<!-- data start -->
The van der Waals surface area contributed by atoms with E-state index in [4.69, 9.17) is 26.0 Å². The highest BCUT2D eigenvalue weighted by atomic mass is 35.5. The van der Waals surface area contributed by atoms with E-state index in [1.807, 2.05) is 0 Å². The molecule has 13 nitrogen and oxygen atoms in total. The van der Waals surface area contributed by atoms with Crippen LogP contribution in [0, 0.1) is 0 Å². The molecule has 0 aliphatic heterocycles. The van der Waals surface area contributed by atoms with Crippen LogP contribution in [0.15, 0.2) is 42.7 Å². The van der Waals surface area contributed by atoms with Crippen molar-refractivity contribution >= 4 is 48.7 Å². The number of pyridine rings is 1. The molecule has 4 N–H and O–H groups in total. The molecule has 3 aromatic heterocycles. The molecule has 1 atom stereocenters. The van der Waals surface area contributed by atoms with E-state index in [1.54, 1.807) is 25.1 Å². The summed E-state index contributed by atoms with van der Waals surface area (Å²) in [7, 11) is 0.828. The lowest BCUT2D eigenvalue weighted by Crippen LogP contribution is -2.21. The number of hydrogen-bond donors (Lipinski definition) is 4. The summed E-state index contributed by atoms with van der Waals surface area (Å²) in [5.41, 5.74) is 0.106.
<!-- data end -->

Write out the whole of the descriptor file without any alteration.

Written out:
The van der Waals surface area contributed by atoms with E-state index in [4.69, 9.17) is 26.0 Å². The highest BCUT2D eigenvalue weighted by atomic mass is 35.5. The van der Waals surface area contributed by atoms with E-state index in [1.807, 2.05) is 0 Å². The molecule has 13 nitrogen and oxygen atoms in total. The van der Waals surface area contributed by atoms with Crippen LogP contribution in [0, 0.1) is 0 Å². The molecule has 0 aliphatic heterocycles. The van der Waals surface area contributed by atoms with Crippen LogP contribution in [0.15, 0.2) is 42.7 Å². The van der Waals surface area contributed by atoms with Crippen molar-refractivity contribution >= 4 is 48.7 Å². The number of pyridine rings is 1. The molecule has 4 N–H and O–H groups in total. The molecule has 3 aromatic heterocycles. The molecule has 1 atom stereocenters. The van der Waals surface area contributed by atoms with E-state index in [1.54, 1.807) is 25.1 Å². The summed E-state index contributed by atoms with van der Waals surface area (Å²) in [7, 11) is 0.828. The lowest BCUT2D eigenvalue weighted by Crippen LogP contribution is -2.21. The number of hydrogen-bond donors (Lipinski definition) is 4. The summed E-state index contributed by atoms with van der Waals surface area (Å²) in [5.41, 5.74) is 0.106.